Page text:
Wednesday, July 2, 2014

Overlord 1.1.0.Beta1 Released

The Overlord team is pleased to announce the release of Overlord 1.1.0.Beta1, comprised of SRAMP 0.5.0.Beta1, DTGov 1.5.0.Beta1 and RTGov 2.0.0.Beta1. We will also be launching our new website shortly (http://governance.github.io/). Please take a look and let us know what you think.

The common features across the components are:
  • Support for EAP 6.3 and Fuse 6.1 (Fabric support to follow shortly)
  • Numerous bug fixes

 

SRAMP:

  • Maven facade (early preview)
  • Many doc improvements
  • Moved from jline to aesh
More details: http://red.ht/TBjjAl

 

DTGov:

  • Jetty 8 Support
  • New Admin UI to manage Workflow Triggers
  • Notification Service email templates can now come from S-RAMP
More details: http://red.ht/1lyY0pF

 

RTGov:

  • New UI to replace previous Gadget Server approach
  • Integration with Elasticsearch and Kibana for analytics
More details: http://red.ht/1iVa0r6


Speak thanks to Ivan McKinley for Elasticsearch contributions, Michael Clay for work on the new RTGov UI, and help from the SwitchYard, ModeShape and Fuse teams.

Friday, March 14, 2014

DTGov Release: Version 1.2.0.Final

We are very pleased to announce the release of version 1.2.0.Final of Overlord DTGov.  This latest version contains a number of bug fixes along with support for Tomcat 7!

Please download it and give it a try!  We welcome all ideas and feedback.

S-RAMP Release: Version 0.4.0.Final

We are happy to announce the release of version 0.4.0.Final of the Overlord S-RAMP project.  This new version contains a number of a bug fixes, but most importantly we now have support for all of the following runtime platforms:

  • JBoss EAP 6.1
  • JBoss Fuse 6.1
  • Tomcat 7

Additionally, the S-RAMP User Interface now includes an Ontology Manager, which is long overdue.  It's pretty hard to manage ontologies without an editor, due to the format (RDF + OWL Lite) of the file.  To help with that, version 0.4.0.Final includes a user interface that will allow users to create, upload, and edit their ontologies.



It is of course recommended that users finalize (as much as possible) their ontologies prior to using them to classify artifacts.  Once an ontology is heavily used to classify artifacts, it becomes much more difficult to make significant (read non-addition) changes to it!

Monday, February 10, 2014

S-RAMP specification 1.0 is public!

We are proud to announce that OASIS just officially published the S-RAMP 1.0 specification:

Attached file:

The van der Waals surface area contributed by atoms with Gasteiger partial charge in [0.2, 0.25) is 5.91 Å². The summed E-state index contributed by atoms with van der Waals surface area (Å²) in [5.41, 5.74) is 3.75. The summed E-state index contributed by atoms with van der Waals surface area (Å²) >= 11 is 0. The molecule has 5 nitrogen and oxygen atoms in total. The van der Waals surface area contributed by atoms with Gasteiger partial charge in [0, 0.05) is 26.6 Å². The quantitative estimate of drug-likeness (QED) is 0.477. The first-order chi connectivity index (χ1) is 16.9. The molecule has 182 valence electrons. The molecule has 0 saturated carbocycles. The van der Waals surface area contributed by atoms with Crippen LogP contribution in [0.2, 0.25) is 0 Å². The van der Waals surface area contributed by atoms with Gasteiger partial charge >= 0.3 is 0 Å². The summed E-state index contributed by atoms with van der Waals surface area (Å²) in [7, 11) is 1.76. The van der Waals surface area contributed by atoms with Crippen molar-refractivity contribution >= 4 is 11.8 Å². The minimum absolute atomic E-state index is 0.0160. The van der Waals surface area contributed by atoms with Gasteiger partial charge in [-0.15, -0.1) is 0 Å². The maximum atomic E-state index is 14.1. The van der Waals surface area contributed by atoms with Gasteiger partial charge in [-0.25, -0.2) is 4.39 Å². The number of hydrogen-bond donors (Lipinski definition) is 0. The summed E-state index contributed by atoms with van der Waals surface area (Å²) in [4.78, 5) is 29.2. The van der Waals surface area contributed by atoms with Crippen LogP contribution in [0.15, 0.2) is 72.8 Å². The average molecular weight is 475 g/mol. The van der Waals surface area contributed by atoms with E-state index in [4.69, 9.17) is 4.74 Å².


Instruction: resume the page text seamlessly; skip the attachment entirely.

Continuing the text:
https://www.oasis-open.org/committees/tc_home.php?wg_abbrev=s-ramp

The Overlord project had two members on the TC (Eric and yours truly), while Randall Hauch joined from the ModeShape project. The Overlord S-RAMP implementation is an Apache 2.0 licensed Open Source implementation of the specification, and it has already found adoption as the Enterprise repository of choice; one repository for all enterprise artifacts. You can download the complete spec bundle from http://docs.oasis-open.org/s-ramp/s-ramp/v1.0/cs01/s-ramp-v1.0-cs01.zip. For our implementation see: https://www.jboss.org/overlord.

Cheers!!

--Kurt

Thursday, December 12, 2013

DTGov release workflow using 'Domain Deployment'

Introduction

DTGov ships with workflows which can help you with deploying releases to runtime environments. At the moment the deployment service supports 4 ways to deploy an application:
  • copy, file copy to a directory
  • rhq, using the RHQ REST API to deploy an application to a resource managed by RHQ.
  • as_cli, using the JBoss AS Client to deploy to a JBoss Domain.
  • mvn, deploy the application to a maven repository.
In this blog post we demonstrate how to deploy an application using the JBoss AS Client.

DTGov configuration

To use the JBoss AS Client we need to configure a target in the dtgov.properties file referencing the as_cli protocol. For example to deploy to a domain on server 192.168.1.31 we'd use

governance.targets=   qa|http://www.jboss.org/overlord/deployment-status.owl#InQa|as_cli|admin::admin123!::192.168.1.31::9999

Where admin/admin123! are the credentials to log into the remote domain.

JBoss Domain Setup

The DTGov deployment service can deploy to a JBoss Domain. Look here if you need more information on how set one up.

1. Open the domain/configuration/domain.xml file for editing, and make sure you have a 'qa' group, which is name of the target mentioned above. You should end up with something like
    <server-groups>
        <server-group name="qa" profile="full">
 
2. Open the domain/configuration/host.xml file for editing, and assign servers to this group. In this example we add 'server-one' to the 'qa' domain group. You want to add more then one server.
    <servers>
        <server name="server-one" group="qa">

 

3. Now you can start your domain using something like